The Need-to-Help versus the Need-for-Help

The state of Tamil Nadu is, to borrow tsunami-related language, quite flooded with volunteers at the moment. These are good souls who have often traveled far to lend a hand. And yet, at the moment, the need of people to volunteer well exceeds the needs for volunteers or the ability of the NGOs to handle them. In many cases, NGO managerial resources that otherwise would be directed to substantive work are diverted to dealing with volunteers. This will change soon enough, when the long-term reconstruction projects in the areas of housing and livelihood begin in earnest. That’s when voluntary assistance will be at a premium.

It may sound as though I am condemning those, like myself, who are here to serve. And I suppose I am, even as I am inspired by the spirit and compassion I see in so many people. But there is a thoughtless selfishness in the emotional mix that I simply cannot support. People want to be a part of the efforts so that they can feel they have contributed; but if they are a hindrance, who is really being served? Likewise, one gets the sense that many are looking to be in the hardest hit villages in order to have an experience of the tragedy. While it is awkward to say, this is also the time for uncomfortable things to be said: this behavior belies the compassion in which it is robed. And in some ways, I think it reflects a perverse desire to misappropriate the horrors faced by the survivors as one’s own.

Yoo-Mi and I have wrestled with this. Had we not been able to find a useful role for ourselves out of the way of the hands-on relief activity, I am confident we would have removed ourselves from the situation.

While I’m being a hard-ass, let me deal with another area in which there is a disconect between the need-to-help versus need-for-help: relief supplies. This one is not is not so much the fault of the individuals involved; it is simply a function of poor information flowing from the effected areas and the incessant desire of the media to dramatize everything to the fullest extent journalistic ethics will permit. So many folks are expressing the desire to send clothing, medicine, and other relief supplies from overseas. We ourselves fell prey to this impulse, after hearing repeatedly that water-borne disease had the potential to be the largest killer in this episode. We packed off half a suitcase of water purification tablets, certain that they would be needed by the volunteer teams in Chennai, if not by the survivors themselves.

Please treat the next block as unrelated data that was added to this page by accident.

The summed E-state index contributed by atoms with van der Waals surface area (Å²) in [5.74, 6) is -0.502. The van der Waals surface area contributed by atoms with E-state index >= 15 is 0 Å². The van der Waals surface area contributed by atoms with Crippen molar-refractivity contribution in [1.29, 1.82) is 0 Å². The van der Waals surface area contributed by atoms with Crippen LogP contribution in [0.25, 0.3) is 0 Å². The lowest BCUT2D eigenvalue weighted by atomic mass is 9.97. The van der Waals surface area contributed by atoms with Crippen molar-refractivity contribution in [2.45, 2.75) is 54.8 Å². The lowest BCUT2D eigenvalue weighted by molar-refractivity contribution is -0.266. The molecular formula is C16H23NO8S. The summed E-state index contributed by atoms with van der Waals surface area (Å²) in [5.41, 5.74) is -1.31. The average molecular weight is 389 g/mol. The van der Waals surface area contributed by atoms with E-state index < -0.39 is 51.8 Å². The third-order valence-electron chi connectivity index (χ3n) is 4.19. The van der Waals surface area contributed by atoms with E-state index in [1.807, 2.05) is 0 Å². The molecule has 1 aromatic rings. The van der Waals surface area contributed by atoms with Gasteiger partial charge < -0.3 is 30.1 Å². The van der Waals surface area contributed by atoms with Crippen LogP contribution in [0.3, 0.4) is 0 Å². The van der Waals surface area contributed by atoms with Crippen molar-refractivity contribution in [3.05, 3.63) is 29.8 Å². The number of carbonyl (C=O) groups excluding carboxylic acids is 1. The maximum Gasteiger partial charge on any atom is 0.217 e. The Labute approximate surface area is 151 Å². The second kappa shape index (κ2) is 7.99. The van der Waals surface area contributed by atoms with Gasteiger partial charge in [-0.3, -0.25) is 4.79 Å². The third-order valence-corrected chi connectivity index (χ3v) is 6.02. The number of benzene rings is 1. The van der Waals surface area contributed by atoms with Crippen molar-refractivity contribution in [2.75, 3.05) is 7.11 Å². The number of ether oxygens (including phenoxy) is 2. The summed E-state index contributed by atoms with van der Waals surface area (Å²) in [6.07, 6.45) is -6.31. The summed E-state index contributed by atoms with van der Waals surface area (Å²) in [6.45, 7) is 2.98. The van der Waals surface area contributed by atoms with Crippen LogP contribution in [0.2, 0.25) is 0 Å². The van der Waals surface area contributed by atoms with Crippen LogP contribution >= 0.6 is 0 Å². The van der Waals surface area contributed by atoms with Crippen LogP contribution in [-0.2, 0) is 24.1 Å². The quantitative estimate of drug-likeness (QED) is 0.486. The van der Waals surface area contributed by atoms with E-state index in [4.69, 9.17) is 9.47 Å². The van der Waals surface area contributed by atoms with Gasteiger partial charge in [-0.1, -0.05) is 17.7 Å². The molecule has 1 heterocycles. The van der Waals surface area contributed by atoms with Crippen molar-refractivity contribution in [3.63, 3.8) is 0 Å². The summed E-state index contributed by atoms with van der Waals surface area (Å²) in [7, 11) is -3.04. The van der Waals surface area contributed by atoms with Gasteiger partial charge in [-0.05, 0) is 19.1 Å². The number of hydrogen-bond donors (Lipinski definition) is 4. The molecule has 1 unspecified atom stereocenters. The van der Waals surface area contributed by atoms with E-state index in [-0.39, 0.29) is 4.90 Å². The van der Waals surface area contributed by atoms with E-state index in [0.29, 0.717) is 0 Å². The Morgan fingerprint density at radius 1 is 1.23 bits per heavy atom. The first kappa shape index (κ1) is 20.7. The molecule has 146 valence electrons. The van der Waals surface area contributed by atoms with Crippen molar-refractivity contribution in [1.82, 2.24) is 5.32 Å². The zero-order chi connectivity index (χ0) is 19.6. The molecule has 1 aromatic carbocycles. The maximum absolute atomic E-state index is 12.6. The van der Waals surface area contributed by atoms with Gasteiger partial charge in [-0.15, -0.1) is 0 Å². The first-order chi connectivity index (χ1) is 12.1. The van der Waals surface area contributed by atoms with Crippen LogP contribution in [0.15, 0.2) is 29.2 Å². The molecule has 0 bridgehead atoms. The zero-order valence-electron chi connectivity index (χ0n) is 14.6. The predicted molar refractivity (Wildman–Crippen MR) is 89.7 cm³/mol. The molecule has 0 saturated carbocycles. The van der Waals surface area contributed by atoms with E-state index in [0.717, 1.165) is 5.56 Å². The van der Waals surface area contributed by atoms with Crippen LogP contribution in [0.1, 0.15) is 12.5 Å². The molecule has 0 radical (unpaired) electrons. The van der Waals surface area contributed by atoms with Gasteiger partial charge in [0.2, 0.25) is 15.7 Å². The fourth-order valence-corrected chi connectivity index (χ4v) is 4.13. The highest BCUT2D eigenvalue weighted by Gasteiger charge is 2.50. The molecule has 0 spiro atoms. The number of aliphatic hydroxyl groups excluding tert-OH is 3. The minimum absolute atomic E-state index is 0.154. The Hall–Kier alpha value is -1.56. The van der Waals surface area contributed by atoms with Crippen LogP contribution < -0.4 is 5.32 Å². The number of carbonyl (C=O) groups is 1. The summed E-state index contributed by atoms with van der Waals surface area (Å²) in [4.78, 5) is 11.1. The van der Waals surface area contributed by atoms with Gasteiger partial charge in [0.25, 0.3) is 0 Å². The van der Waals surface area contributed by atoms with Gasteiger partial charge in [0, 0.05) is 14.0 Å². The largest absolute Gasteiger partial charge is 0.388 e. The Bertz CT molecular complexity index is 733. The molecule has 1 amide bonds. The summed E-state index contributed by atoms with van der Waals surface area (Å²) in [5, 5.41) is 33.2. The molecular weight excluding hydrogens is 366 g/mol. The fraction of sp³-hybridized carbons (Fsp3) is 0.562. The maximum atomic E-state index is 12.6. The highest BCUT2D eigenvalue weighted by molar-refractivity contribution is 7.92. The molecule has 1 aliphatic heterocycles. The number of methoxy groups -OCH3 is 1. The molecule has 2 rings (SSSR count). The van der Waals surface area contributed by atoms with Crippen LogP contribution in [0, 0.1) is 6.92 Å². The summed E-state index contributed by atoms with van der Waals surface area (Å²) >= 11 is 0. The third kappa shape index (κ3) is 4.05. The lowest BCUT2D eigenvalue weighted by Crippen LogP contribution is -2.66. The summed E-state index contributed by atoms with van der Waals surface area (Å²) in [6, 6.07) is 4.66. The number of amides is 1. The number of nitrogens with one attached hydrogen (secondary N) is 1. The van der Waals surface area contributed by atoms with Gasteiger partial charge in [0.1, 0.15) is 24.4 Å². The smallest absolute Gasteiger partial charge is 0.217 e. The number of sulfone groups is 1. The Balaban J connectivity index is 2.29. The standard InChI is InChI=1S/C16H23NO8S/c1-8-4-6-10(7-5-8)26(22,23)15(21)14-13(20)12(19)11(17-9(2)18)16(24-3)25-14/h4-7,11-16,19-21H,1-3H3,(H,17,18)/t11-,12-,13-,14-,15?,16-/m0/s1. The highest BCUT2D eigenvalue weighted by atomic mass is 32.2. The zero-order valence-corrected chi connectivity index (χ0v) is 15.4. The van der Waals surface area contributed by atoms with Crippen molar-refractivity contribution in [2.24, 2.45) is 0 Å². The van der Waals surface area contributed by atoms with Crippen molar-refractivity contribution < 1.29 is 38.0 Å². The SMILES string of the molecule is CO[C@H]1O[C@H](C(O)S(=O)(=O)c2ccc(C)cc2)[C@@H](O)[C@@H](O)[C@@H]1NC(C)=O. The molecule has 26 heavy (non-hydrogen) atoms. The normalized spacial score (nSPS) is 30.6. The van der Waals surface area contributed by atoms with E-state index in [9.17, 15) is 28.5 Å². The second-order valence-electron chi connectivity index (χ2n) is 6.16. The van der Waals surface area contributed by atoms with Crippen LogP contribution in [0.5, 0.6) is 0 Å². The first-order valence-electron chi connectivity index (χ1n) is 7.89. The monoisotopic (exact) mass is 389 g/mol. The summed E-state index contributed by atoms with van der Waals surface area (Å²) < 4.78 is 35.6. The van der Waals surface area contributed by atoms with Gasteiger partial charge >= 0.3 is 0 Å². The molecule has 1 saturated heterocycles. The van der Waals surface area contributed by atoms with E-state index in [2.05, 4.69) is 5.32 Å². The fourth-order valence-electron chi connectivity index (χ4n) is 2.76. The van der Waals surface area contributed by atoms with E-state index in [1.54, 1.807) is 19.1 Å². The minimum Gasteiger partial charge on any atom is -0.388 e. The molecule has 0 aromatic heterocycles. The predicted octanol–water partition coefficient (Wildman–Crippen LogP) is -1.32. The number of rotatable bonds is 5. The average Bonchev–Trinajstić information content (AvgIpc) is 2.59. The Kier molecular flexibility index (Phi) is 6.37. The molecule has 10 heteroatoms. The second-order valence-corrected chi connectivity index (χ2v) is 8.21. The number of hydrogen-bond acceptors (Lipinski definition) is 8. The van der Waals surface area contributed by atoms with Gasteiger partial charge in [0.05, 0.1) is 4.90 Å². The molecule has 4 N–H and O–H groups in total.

We found a very different scene upon landing in South India. It in no way diminishes the scope of the disaster to say that the transition from relief to reconstruction was made, in most villages, within a week of the tsunami. We were fortunate to know exactly where the sterilization tablets we carried would be needed (the Andoman and Nicobar Islands) and how to get them there in a prescheduled shipment of similar supplies without creating additional burden on those handling the logistics. But were we not so well connected, our effort would simply have been a costly procurement and logistical burden to relief organizers. After all, most of the things that are needed can be sourced locally at a fraction of the price, in a fraction of the time, and without the logistical difficulties.

The clothing drives are an excellent example of this. Clothes, new and used, have poured in to Tamil Nadu. The displaced villagers simply do not need any more clothes. Entire convoy-loads are being dumped by the roadside. (I doubt that this is being reported in The New York Times, but frankly, I haven’t had time to look.) You know where the clothes are needed? In your community. Everyday.

Our friend Param of SMILE Foundation is doing something extremely smart. He is gathering the excess clothing, sorting it by type and size, and warehousing it for future distribution in the slums of Chennai. (More about this and the other well-conceived programs of SMILE another time.)

The outpouring of compassion here is overwhelming, and compassion in action is always wonderful to behold. But best of all is thoughtful compassion in action.


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